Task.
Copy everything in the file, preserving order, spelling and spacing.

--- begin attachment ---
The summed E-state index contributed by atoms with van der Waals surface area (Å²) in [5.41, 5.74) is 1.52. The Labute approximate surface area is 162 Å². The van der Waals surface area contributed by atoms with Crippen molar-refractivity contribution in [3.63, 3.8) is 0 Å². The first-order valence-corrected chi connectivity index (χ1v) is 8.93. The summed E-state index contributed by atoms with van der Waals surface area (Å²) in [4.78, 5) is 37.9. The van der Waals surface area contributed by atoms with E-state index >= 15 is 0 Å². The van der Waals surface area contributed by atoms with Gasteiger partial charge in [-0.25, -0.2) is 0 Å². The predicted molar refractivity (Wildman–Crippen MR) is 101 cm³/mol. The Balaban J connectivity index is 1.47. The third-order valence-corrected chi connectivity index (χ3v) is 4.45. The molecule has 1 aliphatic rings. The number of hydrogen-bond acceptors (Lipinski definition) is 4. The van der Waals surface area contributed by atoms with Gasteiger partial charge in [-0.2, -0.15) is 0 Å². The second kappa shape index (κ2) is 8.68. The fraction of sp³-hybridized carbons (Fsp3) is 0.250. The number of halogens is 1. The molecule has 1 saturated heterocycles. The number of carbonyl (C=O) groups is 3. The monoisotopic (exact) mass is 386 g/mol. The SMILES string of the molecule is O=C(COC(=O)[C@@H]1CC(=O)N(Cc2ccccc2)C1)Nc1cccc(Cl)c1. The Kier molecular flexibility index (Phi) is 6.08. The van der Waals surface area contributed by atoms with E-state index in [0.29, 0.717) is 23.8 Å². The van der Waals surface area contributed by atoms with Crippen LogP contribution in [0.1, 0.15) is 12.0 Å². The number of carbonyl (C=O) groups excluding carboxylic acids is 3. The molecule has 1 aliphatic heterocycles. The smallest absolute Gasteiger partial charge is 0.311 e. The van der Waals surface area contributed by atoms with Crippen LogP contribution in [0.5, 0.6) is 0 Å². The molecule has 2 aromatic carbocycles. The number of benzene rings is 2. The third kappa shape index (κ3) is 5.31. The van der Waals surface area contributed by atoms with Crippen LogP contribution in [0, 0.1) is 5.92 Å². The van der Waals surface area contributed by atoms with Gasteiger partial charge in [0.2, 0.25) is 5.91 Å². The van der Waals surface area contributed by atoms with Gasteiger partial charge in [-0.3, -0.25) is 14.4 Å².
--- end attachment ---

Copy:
The summed E-state index contributed by atoms with van der Waals surface area (Å²) in [5.41, 5.74) is 1.52. The Labute approximate surface area is 162 Å². The van der Waals surface area contributed by atoms with Crippen molar-refractivity contribution in [3.63, 3.8) is 0 Å². The first-order valence-corrected chi connectivity index (χ1v) is 8.93. The summed E-state index contributed by atoms with van der Waals surface area (Å²) in [4.78, 5) is 37.9. The van der Waals surface area contributed by atoms with E-state index >= 15 is 0 Å². The van der Waals surface area contributed by atoms with Gasteiger partial charge in [-0.25, -0.2) is 0 Å². The predicted molar refractivity (Wildman–Crippen MR) is 101 cm³/mol. The Balaban J connectivity index is 1.47. The third-order valence-corrected chi connectivity index (χ3v) is 4.45. The molecule has 1 aliphatic rings. The number of hydrogen-bond acceptors (Lipinski definition) is 4. The van der Waals surface area contributed by atoms with Gasteiger partial charge in [-0.2, -0.15) is 0 Å². The second kappa shape index (κ2) is 8.68. The fraction of sp³-hybridized carbons (Fsp3) is 0.250. The number of halogens is 1. The molecule has 1 saturated heterocycles. The number of carbonyl (C=O) groups is 3. The monoisotopic (exact) mass is 386 g/mol. The SMILES string of the molecule is O=C(COC(=O)[C@@H]1CC(=O)N(Cc2ccccc2)C1)Nc1cccc(Cl)c1. The Kier molecular flexibility index (Phi) is 6.08. The van der Waals surface area contributed by atoms with E-state index in [0.29, 0.717) is 23.8 Å². The van der Waals surface area contributed by atoms with Crippen LogP contribution in [0.1, 0.15) is 12.0 Å². The number of carbonyl (C=O) groups excluding carboxylic acids is 3. The molecule has 1 aliphatic heterocycles. The smallest absolute Gasteiger partial charge is 0.311 e. The van der Waals surface area contributed by atoms with Crippen LogP contribution in [0.5, 0.6) is 0 Å². The molecule has 2 aromatic carbocycles. The number of benzene rings is 2. The third kappa shape index (κ3) is 5.31. The van der Waals surface area contributed by atoms with Crippen LogP contribution in [0, 0.1) is 5.92 Å². The van der Waals surface area contributed by atoms with Gasteiger partial charge in [0.2, 0.25) is 5.91 Å². The van der Waals surface area contributed by atoms with Gasteiger partial charge in [-0.3, -0.25) is 14.4 Å².